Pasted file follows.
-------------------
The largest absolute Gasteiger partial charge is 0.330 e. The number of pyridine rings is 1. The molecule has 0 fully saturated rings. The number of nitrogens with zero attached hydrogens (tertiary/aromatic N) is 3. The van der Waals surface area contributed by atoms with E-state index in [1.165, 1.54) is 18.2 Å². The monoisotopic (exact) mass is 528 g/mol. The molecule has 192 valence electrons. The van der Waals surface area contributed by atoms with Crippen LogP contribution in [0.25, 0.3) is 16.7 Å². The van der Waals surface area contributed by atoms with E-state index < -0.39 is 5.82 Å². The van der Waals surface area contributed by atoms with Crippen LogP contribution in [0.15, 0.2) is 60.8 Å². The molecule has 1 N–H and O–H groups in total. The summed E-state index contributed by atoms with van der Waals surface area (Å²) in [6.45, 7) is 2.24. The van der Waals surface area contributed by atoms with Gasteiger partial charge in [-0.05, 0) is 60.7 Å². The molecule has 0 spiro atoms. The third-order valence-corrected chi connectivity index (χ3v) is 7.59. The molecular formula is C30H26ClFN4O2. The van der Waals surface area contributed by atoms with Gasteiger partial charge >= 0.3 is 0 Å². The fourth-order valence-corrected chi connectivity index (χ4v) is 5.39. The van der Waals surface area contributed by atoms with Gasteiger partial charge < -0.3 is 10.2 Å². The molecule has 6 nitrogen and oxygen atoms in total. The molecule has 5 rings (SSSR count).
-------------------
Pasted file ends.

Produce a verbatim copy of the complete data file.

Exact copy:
The largest absolute Gasteiger partial charge is 0.330 e. The number of pyridine rings is 1. The molecule has 0 fully saturated rings. The number of nitrogens with zero attached hydrogens (tertiary/aromatic N) is 3. The van der Waals surface area contributed by atoms with E-state index in [1.165, 1.54) is 18.2 Å². The monoisotopic (exact) mass is 528 g/mol. The molecule has 192 valence electrons. The van der Waals surface area contributed by atoms with Crippen LogP contribution in [0.25, 0.3) is 16.7 Å². The van der Waals surface area contributed by atoms with E-state index < -0.39 is 5.82 Å². The van der Waals surface area contributed by atoms with Crippen LogP contribution in [0.15, 0.2) is 60.8 Å². The molecule has 1 N–H and O–H groups in total. The summed E-state index contributed by atoms with van der Waals surface area (Å²) in [6.45, 7) is 2.24. The van der Waals surface area contributed by atoms with Gasteiger partial charge in [-0.05, 0) is 60.7 Å². The molecule has 0 spiro atoms. The third-order valence-corrected chi connectivity index (χ3v) is 7.59. The molecular formula is C30H26ClFN4O2. The van der Waals surface area contributed by atoms with Gasteiger partial charge >= 0.3 is 0 Å². The fourth-order valence-corrected chi connectivity index (χ4v) is 5.39. The van der Waals surface area contributed by atoms with Gasteiger partial charge < -0.3 is 10.2 Å². The molecule has 6 nitrogen and oxygen atoms in total. The molecule has 5 rings (SSSR count).